Tuesday, November 14th, was a day of preparation. I spent most of the day pulling together the last of my gear that I would need for living on a boat and diving for the next 15 days. The majority of the gear, including all of our scuba gear, had already been shipped to Miami in two 55-gallon barrels. Today I was picking up loose things that I had forgotten to put in the barrels, like dive gloves, plastic bags to capture small shrimp and larval fish and an extra BCD in case one of ours fails. I spent the rest of the night at home packing my clothes and personal gear.
The next day, I went in to work first to put everything together, then made my way to the airport with my duffle bag, a YSI (a device to measure dissolved oxygen in water packed in a James Bond style pelican case) and my fishing rods sticking out of my backpack.
On Wednesday November 15th, our plan was to meet at the airport at 9. Because of the expense and fragile nature of the YSI, it had to be taken as a carry-on, and so did my fishing rods. We had a little bit of trouble fitting our stuff into the overhead luggage bins, but made it to Miami with all of our stuff intact, and a lot of interesting comments from people about how weird it is to take fishing rods on a plane.
We made it to Merrill Stevens Shipyard in Miami and got aboard the Coral Reef II just in time for a soaking rainstorm that began to flood through the doors in the shipyard.
|Our home for the next week or so|
|The southern Florida skies opened up just after we arrived|
We spent the rest of the evening getting settled into our cabins and unpacking the barrels of gear.
|The main deck salon. Our cabins are below decks.|
On the next day, Thursday, November 16th, we began the real work of getting the system ready for fish. After a quick breakfast, we started up the system, which was actually already filled with water from a previous collecting trip by the Albuquerque Aquarium, but had to be broken down and set up again because we had heard that the fish collected on that trip had broken out with a very contagious parasite upon their arrival in Albuquerque, and the parasite could be living in the system water. We started up the pumps and ran the system, them dumped a bleach bomb into all of the tanks. We let the bleachey water run through the system all day and all night, and in the meanwhile we turned our attention to “The Shed.”
The shed is a giant steel railroad car type container in the shipyard where all of our gear for collecting trips is stored. The shed is packed FULL with things like sump pumps, hoses, nets, catch bags, barrels, transport bags, plumbing pieces and screen lids for tanks. The gear in the shed also belongs to three different aquariums, who each have slightly different ways of doing things and slightly different types of gear. We spent most of the day sorting through this, finding gear that we need for our trip, putting these things on the boat and finding a safe place to keep them while the boat is underway. What started as a monumental mess, ended up being a fairly organized and usable stash of gear on the boat. Feeling very accomplished, we went out to dinner.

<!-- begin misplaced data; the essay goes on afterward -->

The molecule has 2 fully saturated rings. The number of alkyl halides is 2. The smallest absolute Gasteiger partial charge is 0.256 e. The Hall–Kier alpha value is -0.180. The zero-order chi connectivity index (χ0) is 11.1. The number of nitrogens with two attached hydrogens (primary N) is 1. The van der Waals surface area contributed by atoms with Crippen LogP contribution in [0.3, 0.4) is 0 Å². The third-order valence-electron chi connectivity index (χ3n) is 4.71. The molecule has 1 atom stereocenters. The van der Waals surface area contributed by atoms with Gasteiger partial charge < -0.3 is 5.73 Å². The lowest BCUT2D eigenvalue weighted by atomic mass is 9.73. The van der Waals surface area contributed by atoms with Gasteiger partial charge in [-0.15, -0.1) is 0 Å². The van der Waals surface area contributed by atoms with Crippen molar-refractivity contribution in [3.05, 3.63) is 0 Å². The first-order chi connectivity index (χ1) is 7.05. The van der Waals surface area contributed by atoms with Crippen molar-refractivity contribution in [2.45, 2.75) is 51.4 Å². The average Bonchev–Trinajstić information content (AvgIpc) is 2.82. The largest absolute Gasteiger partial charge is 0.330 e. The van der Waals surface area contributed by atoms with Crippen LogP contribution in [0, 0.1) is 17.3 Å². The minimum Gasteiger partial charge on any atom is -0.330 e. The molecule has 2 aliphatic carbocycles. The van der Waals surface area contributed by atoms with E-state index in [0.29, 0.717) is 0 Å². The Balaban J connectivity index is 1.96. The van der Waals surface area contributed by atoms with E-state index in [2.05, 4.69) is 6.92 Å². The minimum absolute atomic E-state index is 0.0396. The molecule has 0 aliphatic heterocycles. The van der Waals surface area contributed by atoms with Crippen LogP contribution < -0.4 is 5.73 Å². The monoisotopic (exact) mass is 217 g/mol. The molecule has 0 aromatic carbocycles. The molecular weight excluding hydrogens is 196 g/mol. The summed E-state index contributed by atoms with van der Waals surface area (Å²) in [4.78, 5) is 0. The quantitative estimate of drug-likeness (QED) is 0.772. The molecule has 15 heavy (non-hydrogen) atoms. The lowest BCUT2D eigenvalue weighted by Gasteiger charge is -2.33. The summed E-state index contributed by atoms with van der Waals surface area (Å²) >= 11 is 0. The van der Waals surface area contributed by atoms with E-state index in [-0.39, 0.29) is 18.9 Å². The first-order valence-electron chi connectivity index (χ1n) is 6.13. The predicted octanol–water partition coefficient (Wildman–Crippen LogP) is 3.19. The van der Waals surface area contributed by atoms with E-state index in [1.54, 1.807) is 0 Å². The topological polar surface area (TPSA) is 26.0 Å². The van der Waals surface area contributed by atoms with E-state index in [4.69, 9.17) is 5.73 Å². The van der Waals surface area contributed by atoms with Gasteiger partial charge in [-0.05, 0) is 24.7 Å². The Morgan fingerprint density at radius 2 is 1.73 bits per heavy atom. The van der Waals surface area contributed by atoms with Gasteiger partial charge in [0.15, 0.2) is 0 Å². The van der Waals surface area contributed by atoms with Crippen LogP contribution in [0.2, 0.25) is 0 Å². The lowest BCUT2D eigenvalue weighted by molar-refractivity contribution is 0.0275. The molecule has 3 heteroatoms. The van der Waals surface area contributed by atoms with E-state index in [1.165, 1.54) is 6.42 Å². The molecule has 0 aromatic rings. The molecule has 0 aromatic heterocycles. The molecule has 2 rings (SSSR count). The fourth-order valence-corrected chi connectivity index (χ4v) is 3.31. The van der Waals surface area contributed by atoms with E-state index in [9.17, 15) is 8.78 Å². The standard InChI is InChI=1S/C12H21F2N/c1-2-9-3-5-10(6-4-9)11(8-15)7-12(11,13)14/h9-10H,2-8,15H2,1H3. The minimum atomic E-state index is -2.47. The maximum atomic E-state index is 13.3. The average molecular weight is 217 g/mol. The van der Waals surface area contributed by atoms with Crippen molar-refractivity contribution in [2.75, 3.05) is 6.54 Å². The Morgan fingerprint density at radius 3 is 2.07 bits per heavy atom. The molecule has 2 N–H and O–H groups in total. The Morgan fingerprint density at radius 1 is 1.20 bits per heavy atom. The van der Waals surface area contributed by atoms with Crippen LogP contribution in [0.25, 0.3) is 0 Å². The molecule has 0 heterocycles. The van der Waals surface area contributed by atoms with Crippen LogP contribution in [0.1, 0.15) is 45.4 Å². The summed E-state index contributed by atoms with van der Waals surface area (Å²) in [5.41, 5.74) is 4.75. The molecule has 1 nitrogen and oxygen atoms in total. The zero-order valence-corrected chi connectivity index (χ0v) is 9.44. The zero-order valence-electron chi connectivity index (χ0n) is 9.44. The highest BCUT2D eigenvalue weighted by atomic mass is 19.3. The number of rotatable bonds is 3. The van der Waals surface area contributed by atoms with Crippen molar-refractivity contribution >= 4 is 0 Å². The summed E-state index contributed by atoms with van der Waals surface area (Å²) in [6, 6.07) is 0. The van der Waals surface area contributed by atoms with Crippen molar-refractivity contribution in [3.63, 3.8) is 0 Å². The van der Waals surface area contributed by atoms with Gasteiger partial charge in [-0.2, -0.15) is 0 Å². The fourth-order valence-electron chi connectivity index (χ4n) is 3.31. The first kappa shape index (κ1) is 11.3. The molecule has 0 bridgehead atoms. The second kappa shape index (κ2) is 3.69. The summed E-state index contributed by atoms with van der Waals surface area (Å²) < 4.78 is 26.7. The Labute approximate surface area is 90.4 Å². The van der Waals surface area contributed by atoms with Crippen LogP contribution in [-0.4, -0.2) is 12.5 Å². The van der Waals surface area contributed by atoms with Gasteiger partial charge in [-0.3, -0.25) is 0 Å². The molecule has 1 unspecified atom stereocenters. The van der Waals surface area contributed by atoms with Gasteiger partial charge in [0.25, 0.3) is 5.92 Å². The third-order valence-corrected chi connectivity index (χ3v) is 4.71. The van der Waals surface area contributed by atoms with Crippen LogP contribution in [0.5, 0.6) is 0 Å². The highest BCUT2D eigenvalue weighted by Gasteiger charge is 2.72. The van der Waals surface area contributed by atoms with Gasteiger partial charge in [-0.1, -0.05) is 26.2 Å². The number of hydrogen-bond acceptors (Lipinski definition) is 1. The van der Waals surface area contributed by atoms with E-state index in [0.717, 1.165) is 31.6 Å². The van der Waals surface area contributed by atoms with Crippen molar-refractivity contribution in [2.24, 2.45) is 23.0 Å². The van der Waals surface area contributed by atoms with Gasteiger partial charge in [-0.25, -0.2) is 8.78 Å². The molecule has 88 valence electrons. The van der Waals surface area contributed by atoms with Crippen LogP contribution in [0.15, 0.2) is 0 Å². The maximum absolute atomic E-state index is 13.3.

|Pulling gear out of "the shed"|
After a quick breakfast on Friday, November 17, we added sodium thiosulfate to the system to neutralize the bleach, then after letting it run for a while, we emptied the system. It was important to remove all of the water from the system, so after we drained it as low as the pumps could take it, we got in with buckets and a shop vac.
|Even trip leaders get wet and dirty|
|Taking advantage of the Florida sun while on the clock|
The next day, Saturday, November 18, we spent the morning making some last minute creature-comfort preparations for our trip participants and shopping for groceries for dinner. Chris and I made a run to the hardware store for some last minute things like WD-40, teflon tape and zip ties, and then we went to a bait shop for some shrimp and fish to feed to the fish we would be collecting. I also picked up some last minute things like fishing weights that I would need for some of the fish we planned to collect by hook and line fishing. We began welcoming our trip participants on the boat at noon and by suppertime almost everyone who would be staying with us for the next 9 days had arrived.
|A quick selfie showing how fun these trips can be (left to right: Sherrie, Jackie, Chris)|
Off to the Bahamas in the morning!